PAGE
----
SOURCES confirmed PATS still have $14m left somehow to spend.. i see a megastar coming thru those doors before training camp!

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  5. You have chosen to ignore posts from Muzwell. Show Muzwell's posts

    ALERT: SALARY CAP MISINFORMATION ABOUNDS!

    $3 mil for draft picks, $6 mil for draft picks, say what? Where do you people get your information?

    The allocation for draft picks really has very little to do with the salary cap. What they need to "allocate" at the draft is the rookie minimum salary times 5 draft picks, which is roughly $2 mil. plus what the rookie wage scale calls for in bonus money, which will be another $1 mil or so. So about $3 mil.

    But here's the deal, none of those rookie salaries count against the salary cap! Not now anyway. Only the top 51 contracts are counted against the cap until the season starts. By definition, rookie minimum salaries will not be counted because they won't crack the top 51.

    The only part that will count against the current cap is the first year bonus amortization allocated by the NFL, which in the Patriots case will be more or less $1 mil.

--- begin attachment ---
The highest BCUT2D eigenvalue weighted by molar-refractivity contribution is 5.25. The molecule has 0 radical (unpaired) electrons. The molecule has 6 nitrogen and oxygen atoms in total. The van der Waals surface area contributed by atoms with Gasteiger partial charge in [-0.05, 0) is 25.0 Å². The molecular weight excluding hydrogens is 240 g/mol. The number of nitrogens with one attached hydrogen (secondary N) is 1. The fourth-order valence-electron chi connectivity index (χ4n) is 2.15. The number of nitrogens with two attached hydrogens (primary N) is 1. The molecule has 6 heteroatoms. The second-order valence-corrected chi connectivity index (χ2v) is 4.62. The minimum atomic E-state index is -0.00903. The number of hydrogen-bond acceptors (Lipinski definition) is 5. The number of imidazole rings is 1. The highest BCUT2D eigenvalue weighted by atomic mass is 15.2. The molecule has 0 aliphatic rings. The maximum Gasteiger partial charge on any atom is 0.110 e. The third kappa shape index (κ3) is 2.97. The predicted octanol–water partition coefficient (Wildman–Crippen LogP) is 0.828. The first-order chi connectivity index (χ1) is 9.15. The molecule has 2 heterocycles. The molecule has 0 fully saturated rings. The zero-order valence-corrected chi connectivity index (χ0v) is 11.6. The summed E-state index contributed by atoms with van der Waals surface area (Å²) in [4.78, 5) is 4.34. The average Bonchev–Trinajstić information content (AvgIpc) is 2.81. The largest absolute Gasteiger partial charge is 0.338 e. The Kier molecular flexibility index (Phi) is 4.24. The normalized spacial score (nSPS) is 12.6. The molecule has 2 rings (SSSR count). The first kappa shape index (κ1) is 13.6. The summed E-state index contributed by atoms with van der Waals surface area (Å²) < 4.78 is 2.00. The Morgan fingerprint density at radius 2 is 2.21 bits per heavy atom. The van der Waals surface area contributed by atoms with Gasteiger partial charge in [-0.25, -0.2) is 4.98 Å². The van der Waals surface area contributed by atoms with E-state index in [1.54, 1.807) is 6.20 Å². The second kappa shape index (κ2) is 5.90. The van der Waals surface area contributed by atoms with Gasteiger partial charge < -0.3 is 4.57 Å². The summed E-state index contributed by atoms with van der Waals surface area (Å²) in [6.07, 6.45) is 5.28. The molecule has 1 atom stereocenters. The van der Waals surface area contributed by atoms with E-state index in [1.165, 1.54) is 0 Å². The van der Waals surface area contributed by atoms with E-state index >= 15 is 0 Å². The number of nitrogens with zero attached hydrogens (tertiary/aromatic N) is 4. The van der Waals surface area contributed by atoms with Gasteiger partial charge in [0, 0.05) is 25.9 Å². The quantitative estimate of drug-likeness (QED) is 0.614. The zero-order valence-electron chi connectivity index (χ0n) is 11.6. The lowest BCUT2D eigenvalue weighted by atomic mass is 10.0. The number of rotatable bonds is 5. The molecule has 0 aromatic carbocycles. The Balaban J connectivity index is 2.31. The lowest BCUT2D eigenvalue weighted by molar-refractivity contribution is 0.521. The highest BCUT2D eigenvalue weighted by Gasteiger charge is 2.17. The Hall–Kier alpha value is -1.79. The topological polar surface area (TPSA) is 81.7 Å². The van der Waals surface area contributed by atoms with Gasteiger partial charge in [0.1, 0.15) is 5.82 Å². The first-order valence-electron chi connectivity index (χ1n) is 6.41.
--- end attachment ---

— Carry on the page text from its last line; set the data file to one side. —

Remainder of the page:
So the draft has almost no bearing whatsoever on their current salary cap. They can spend every dime (except for $1 mil) on free agents if they choose to.  However, when the season rolls around all salaries and bonus amortizations of rostered players, plus dead money count. That's when the full $3 mil of the draft picks will count (if they all make the team).

     

     
  6. You have chosen to ignore posts from jimmytantric. Show jimmytantric's posts

    In response to jri37's comment:

    what is up with this posting function???




    Did it to me yesterday-  you hit post button and POOF-Nothing-- then you find out it went thru-AFTER you hit it 2-3 times-silly.

     
  7. You have chosen to ignore posts from bredbru. Show bredbru's posts

    In response to BostonProSportsLover's comment:

     

    ethinks the pats will do a draft day deal with repositionings for sanders. perhaps give them our one for sanders and a 2 and 4 pick.

     



    that would suck.

     

    wed lose out on a pass rusher in rd 1. and wouldnt be able to go for instance, carradine and da rick rogers (1-2)

     
  8. You have chosen to ignore posts from BostonTrollSpanker. Show BostonTrollSpanker's posts